As part of a proactive approach to environmental protection, emerging issues with potential impact on the environment is the subject of ongoing investigation. One emerging area of environmental research concerns pharmaceuticals like salicylic acid, which is the main metabolite of various analgesics including aspirin. It is a common component of sewage effluent and also an intermediate in the degradation pathway of various aromatic compounds which are introduced in the marine environment as pollutants. In this study, biotransformation products of salicylic acid by seaweed, Bryopsis plumosa, associated marine bacterium, Moraxella spp. MB1, have been investigated. Phenol, conjugates of phenol and hydroxy cinnamic acid derivatives (coumaroyl, caffeoyl, feruloyl and trihydroxy cinnamyl) with salicylic acid (3–8) were identified as the bioconversion products by electrospray ionization mass spectrometry. These results show that the microorganism do not degrade phenolic acid but catalyses oxygen dependent transformations without ring cleavage. The degradation of salicylic acid is known to proceed either via gentisic acid pathway or catechol pathway but this is the first report of biotransformation of salicylic acid into cinnamates, without ring cleavage. Besides cinnamic acid derivatives (9–12), metabolites produced by the bacterium include antimicrobial indole (13) and β-carbolines, norharman (14), harman (15) and methyl derivative (16), which are beneficial to the host and the environment. PMID:24391802

  1. Fermentation products of solvent tolerant marine bacterium Moraxella spp. MB1 and its biotechnological applications in salicylic acid bioconversion.

    PubMed

    Wahidullah, Solimabi; Naik, Deepak N; Devi, Prabha

    2013-01-01

    As part of a proactive approach to environmental protection, emerging issues with potential impact on the environment is the subject of ongoing investigation. One emerging area of environmental research concerns pharmaceuticals like salicylic acid, which is the main metabolite of various analgesics including aspirin. It is a common component of sewage effluent and also an intermediate in the degradation pathway of various aromatic compounds which are introduced in the marine environment as pollutants. In this study, biotransformation products of salicylic acid by seaweed, Bryopsis plumosa, associated marine bacterium, Moraxella spp. MB1, have been investigated. Phenol, conjugates of phenol and hydroxy cinnamic acid derivatives (coumaroyl, caffeoyl, feruloyl and trihydroxy cinnamyl) with salicylic acid (3-8) were identified as the bioconversion products by electrospray ionization mass spectrometry. These results show that the microorganism do not degrade phenolic acid but catalyses oxygen dependent transformations without ring cleavage. The degradation of salicylic acid is known to proceed either via gentisic acid pathway or catechol pathway but this is the first report of biotransformation of salicylic acid into cinnamates, without ring cleavage. Besides cinnamic acid derivatives (9-12), metabolites produced by the bacterium include antimicrobial indole (13) and β-carbolines, norharman (14), harman (15) and methyl derivative (16), which are beneficial to the host and the environment.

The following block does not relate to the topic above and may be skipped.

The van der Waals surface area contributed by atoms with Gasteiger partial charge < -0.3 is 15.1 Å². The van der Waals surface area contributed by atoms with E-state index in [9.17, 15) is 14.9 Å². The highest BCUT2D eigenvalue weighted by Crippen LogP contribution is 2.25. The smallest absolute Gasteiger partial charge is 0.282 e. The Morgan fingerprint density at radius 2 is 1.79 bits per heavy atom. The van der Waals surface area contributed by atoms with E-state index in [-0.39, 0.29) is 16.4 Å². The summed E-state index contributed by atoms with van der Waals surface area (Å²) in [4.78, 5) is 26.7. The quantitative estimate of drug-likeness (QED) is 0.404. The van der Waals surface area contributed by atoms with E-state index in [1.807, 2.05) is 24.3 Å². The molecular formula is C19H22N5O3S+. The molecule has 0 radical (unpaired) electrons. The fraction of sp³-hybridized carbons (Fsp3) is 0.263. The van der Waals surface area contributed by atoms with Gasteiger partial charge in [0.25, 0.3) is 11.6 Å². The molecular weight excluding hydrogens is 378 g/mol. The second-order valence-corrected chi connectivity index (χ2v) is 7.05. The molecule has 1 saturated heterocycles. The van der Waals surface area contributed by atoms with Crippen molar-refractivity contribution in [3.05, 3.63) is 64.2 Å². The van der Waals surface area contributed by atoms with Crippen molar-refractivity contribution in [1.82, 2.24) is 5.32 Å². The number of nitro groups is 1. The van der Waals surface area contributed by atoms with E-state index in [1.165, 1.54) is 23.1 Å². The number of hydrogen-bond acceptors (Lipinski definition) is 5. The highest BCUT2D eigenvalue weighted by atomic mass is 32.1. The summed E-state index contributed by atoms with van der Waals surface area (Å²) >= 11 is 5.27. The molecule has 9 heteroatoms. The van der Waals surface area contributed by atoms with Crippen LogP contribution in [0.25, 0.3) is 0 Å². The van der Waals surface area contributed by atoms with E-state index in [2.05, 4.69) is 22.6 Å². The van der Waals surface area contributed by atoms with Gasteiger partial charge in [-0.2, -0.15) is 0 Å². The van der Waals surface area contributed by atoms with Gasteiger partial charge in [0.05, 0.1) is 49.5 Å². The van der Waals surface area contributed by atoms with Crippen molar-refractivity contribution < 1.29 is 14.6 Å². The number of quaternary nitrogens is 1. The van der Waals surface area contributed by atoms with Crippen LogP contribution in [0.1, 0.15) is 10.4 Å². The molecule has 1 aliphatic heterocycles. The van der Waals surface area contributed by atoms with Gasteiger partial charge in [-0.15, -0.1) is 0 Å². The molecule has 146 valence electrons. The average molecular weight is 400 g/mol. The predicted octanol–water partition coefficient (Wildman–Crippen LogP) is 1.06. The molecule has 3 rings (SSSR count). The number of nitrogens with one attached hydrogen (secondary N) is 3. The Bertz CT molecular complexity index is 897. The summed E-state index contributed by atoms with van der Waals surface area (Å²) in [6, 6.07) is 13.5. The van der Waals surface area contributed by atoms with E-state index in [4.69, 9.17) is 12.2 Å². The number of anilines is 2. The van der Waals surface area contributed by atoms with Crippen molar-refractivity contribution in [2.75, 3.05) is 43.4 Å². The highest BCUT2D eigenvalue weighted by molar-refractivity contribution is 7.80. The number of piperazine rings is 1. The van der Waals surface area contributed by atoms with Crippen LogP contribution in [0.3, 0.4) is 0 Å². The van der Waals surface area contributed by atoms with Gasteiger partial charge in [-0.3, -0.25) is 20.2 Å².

2. Proteomic studies highlight outer-membrane proteins related to biofilm development in the marine bacterium Pseudoalteromonas sp. D41.

    PubMed

    Ritter, Andrés; Com, Emmanuelle; Bazire, Alexis; Goncalves, Marina Dos Santos; Delage, Ludovic; Le Pennec, Gaël; Pineau, Charles; Dreanno, Catherine; Compère, Chantal; Dufour, Alain

    2012-11-01